Tuesday, March 1, 2011

These hands

I wrote last night about taking a road trip with God. About visiting those grave sites along the highway of this journey of life, where pieces of my heart have been scattered and buried. I feel I'm in the process of watching God lead me to dig those pieces out of their dirt-filled graves, recovering them all, putting them back together as something whole. Something new and different than it was before. But revisiting those graves can be intimidating. Those memories can make my chest ache and overwhelm my thoughts, longing for resolution and healing, eliciting emotions I don't know what to do with. It can be hard not to turn back.

What I didn't write last night is that some of those pieces of my heart actually died, but some of them were simply buried alive. Unlike my heart, which longs for life, there are some memories that need to be recovered in order to be buried properly. Some things from the past are longing to be put to rest. But I have to uncover them first, before they can be buried once and for all.

Lately I've wondered if my worship of God has dried up. Honestly, since my Dad died, it hasn't been the same. At times it feels more down-to-earth and authentic, more raw and yet grounded, than it did before. But most of the time, I feel very little. It doesn't mean I don't worship God, because worship isn't dependent on emotion, but it's been much too easy for me to adjust to what feels like an emotional distancing from God. I've lost my sense of expectation that when I seek Him, He'll actually show up - that He actually wants to show Himself to me. At the core of who I am, I know I still love Him dearly. I'm more aware, however, of how frail my expression of that love can be.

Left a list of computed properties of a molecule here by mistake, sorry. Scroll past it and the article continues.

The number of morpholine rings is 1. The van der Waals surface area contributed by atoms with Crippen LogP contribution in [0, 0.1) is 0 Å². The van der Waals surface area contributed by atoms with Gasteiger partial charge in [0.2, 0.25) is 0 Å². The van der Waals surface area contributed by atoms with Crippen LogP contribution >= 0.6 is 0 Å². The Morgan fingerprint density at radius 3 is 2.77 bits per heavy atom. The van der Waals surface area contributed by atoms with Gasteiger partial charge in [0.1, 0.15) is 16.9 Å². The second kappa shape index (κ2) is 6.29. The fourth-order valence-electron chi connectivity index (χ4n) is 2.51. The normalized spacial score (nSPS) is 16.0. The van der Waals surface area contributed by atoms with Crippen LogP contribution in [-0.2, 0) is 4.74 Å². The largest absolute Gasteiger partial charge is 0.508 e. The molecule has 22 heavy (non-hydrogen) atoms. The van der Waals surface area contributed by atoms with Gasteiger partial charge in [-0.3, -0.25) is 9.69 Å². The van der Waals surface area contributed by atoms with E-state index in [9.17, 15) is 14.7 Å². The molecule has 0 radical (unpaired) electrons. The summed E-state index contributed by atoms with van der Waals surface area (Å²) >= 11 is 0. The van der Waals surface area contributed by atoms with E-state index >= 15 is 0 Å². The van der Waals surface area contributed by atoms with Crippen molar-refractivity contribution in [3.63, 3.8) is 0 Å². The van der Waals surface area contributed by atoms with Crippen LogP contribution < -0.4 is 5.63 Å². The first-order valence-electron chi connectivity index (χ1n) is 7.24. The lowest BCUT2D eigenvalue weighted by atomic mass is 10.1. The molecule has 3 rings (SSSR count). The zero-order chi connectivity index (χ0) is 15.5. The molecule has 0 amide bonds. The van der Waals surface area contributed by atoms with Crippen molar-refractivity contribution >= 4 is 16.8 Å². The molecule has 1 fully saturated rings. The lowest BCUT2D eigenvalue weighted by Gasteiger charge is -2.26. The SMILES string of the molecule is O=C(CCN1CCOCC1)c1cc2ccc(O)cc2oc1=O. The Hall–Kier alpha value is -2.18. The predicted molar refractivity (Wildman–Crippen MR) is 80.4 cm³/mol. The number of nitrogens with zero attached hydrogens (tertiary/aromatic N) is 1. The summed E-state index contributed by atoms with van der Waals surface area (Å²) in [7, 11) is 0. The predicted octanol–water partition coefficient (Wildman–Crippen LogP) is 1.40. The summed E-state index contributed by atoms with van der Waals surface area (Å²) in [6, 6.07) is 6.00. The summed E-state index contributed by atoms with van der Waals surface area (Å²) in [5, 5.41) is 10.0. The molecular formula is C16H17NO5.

I've been listening to the words of David Crowder's song, "He is the love" (which I posted on my last entry), on repeat. The more I hear the words, the more they penetrate the protective layer of my heart that has masqueraded as dryness. I think of the hands of Jesus, about what they have meant to me over the years. How I have held them as a child, grasped them in friendship, dug my fingernails into them when in need of protection, wept into them as my heart has been breaking, pushed them away in my pain, gripped them in times of testing, and all but let them go in my doubt. Those beautiful, weathered, scarred hands, full of strength and gentleness. Those hands of a craftsman, an artist. Those hands of a Father.

How I see now that I love those hands. My heart is not as dry as I thought; it is still in the process of healing. It's these hands that remind me I can trust Him on this leg of the journey. He's never let go.

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